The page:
Heat shock proteins (HSPs) are recognized as significant participants in immune reactions. We previously reported that expression of HSP70 in response to hyperthermia, produced using our original magnetite cationic liposomes (MCLs), induces antitumor immunity. In the present study, we examine whether the antitumor immunity induced by hyperthermia is enhanced by hsp70 gene transfer. A human hsp70 gene mediated by cationic liposomes was injected into a B16 melanoma nodule in C57BL/6 mice in situ. At 24 hours after the injection of the hsp70 gene, MCLs were injected into melanoma nodules in C57BL/6 mice, which were subjected to an alternating magnetic field for 30 minutes. The temperature at the tumor reached 43°C and was maintained by controlling the magnetic field intensity. The combined treatment strongly arrested tumor growth over a 30-day period, and complete regression of tumors was observed in 30% (3/10) of mice. Systemic antitumor immunity was induced in the cured mice. This study demonstrates that this novel therapeutic strategy combining the use of hsp70 gene therapy and hyperthermia using MCLs may be applicable to patients with advanced malignancies.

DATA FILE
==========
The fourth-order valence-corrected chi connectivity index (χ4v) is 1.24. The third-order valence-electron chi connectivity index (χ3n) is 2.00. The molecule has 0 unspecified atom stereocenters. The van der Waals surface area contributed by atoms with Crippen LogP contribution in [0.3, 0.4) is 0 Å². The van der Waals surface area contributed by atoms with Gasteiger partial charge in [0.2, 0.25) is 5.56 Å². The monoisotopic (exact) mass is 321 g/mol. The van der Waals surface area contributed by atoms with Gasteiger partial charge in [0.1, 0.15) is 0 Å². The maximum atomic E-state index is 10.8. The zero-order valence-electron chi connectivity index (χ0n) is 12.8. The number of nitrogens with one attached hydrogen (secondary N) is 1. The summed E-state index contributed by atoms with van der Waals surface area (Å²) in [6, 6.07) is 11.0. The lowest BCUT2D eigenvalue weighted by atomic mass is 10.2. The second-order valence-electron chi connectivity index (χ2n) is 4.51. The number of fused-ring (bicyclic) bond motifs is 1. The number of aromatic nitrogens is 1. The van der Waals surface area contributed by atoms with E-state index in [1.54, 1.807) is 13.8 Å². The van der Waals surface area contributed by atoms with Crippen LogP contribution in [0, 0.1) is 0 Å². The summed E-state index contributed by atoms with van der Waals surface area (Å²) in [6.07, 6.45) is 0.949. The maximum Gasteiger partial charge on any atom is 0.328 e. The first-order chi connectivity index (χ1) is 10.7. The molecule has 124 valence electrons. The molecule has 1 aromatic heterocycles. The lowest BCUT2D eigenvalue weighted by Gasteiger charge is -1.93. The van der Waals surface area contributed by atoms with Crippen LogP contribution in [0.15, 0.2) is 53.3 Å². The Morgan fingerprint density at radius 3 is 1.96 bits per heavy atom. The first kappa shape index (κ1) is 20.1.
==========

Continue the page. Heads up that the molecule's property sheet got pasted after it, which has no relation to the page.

All Science Journal Classification (ASJC) codes
- Molecular Medicine
- Molecular Biology
- Cancer Research